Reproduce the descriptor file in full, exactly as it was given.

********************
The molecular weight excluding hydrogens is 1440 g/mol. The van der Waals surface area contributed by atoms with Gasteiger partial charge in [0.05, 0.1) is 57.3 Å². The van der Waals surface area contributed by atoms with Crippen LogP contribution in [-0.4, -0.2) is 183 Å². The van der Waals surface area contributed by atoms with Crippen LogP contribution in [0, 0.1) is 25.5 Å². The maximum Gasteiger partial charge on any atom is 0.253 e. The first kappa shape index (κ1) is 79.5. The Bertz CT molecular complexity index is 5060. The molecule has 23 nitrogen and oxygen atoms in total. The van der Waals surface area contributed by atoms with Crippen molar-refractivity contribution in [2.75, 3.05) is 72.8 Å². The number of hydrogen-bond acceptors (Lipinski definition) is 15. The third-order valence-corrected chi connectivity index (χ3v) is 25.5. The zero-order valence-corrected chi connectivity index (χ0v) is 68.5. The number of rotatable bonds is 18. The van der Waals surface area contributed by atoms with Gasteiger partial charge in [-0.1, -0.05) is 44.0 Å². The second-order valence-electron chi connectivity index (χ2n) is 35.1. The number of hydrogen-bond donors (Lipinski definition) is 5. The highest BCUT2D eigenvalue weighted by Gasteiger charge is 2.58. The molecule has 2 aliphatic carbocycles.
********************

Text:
The molecular weight excluding hydrogens is 1440 g/mol. The van der Waals surface area contributed by atoms with Gasteiger partial charge in [0.05, 0.1) is 57.3 Å². The van der Waals surface area contributed by atoms with Crippen LogP contribution in [-0.4, -0.2) is 183 Å². The van der Waals surface area contributed by atoms with Crippen LogP contribution in [0, 0.1) is 25.5 Å². The maximum Gasteiger partial charge on any atom is 0.253 e. The first kappa shape index (κ1) is 79.5. The Bertz CT molecular complexity index is 5060. The molecule has 23 nitrogen and oxygen atoms in total. The van der Waals surface area contributed by atoms with Crippen molar-refractivity contribution in [2.75, 3.05) is 72.8 Å². The number of hydrogen-bond acceptors (Lipinski definition) is 15. The third-order valence-corrected chi connectivity index (χ3v) is 25.5. The zero-order valence-corrected chi connectivity index (χ0v) is 68.5. The number of rotatable bonds is 18. The van der Waals surface area contributed by atoms with Gasteiger partial charge in [-0.1, -0.05) is 44.0 Å². The second-order valence-electron chi connectivity index (χ2n) is 35.1. The number of hydrogen-bond donors (Lipinski definition) is 5. The highest BCUT2D eigenvalue weighted by Gasteiger charge is 2.58. The molecule has 2 aliphatic carbocycles.